Commenting is a creative extension of the art of good conversation…
To sustain the extension we need to abide by some basic rules that can make conversation truly engaging, experiential and immensely exciting. No one likes off repeated and mechanical stream of comments.
Leaving a comment like “great post”, loved your post”, very interesting post”, “wow”, “wonderful post”, has little value if it is not qualified with qualitative insights or quantified analysis.
Here are some ground rules if followed religiously can make a significant difference in establishing a connection and building a communication that is mutually enriching as a blogger both for the writer and the reader.
Rule (1): The Early Bird
Blogosphere is an ocean. Like the sea birds in the ocean who knows where to go and when to go for the fishing, the blogger should also know where to go and when to go for commenting. It is humanly impossible to read all the blogs. We have to be selective. We have to spot and select the blogs that we should be reading regularly and those set of blog posts we should attempt to read on the list of early birds who can catch the insects.
We have the RSS feed.
We get informed the moment the post gets published. The number of insects are limited.
Insects are a metaphor.
The life of a post is limited. Commenting at the fag-end of the life of a post may not get the much-needed interest in the extension to the discussion on the topic.
Rule (2): The Value Addition
On reading a post, we should decide whether to comment on not to comment. Commenting is not compulsory. We shouldn’t go with a preformed mindset. In this blog we should comment and in those blogs we shouldn’t comment. It is not mandatory to comment on every post we read.
If we feel the topic has touched our heart and it is critically questioning our assumption or it has intrigued us or we are truly inspired, then we should respond.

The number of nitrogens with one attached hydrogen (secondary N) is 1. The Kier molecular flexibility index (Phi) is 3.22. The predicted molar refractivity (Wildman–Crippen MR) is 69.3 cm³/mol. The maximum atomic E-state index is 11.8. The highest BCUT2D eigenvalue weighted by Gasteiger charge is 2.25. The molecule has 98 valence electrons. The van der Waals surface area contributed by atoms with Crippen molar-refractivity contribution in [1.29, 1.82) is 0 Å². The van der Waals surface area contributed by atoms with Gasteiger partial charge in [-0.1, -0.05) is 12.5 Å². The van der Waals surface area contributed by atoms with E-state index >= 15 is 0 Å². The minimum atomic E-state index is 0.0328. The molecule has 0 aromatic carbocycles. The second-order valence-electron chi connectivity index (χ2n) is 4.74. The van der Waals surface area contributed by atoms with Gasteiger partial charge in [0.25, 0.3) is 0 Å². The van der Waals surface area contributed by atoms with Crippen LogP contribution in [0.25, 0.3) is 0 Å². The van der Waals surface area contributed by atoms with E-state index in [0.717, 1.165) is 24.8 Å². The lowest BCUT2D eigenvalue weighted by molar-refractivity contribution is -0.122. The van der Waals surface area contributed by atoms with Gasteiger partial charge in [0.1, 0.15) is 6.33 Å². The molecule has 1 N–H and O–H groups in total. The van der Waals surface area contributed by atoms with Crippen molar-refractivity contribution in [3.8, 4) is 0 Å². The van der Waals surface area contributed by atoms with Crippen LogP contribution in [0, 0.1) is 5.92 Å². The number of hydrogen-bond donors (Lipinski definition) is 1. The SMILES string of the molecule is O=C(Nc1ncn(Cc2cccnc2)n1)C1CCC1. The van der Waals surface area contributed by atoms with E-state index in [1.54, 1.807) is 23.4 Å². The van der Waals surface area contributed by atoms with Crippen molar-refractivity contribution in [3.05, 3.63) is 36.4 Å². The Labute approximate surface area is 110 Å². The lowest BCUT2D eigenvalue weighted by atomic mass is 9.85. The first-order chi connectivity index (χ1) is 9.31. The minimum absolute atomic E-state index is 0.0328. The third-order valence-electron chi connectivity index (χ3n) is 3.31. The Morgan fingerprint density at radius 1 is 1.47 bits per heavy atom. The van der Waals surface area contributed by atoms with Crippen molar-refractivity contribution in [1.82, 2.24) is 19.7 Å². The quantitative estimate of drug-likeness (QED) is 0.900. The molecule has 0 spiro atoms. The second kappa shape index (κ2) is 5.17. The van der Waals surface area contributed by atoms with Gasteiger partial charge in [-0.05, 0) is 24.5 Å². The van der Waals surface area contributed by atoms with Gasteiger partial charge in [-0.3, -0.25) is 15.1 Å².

The response should come in terms of creating a new perspective, adding a new dimension to the topic or building a new part to the conversation. This not only gives a value addition to the topic in conversation it also provides a value addition to the person behind the comment.
Value added comments adds a deeper insight into the mind of the reader and if the reader is also wearing the bloggers cap, it adds a fine feather to blogger’s cap.
Rule (3): Share not Sale
This appears like a ready-made market.
It is tempting why not display some of my products as so many interesting customers keep visiting this market. This is not the place to sell ourselves or sale our services directly.
If we engage in selling do it becomes totally anachronistic.
This is a place where we have to follow a code of conduct, not always written but the unwritten ones that has to be properly understood and sincerely followed. There definitely should be any attempt made or effort put to showcase our ability to engage in a meaningful conversation. Many times we do so with leaving a link and with writing a few lines one what we have done.
This can potentially break the subtle relationship that we could have possible made with a fair commenting practice.
Rule (4): Agree to Disagree
This is one of the most important rules to “make a difference” in the conversation of good commenting practice.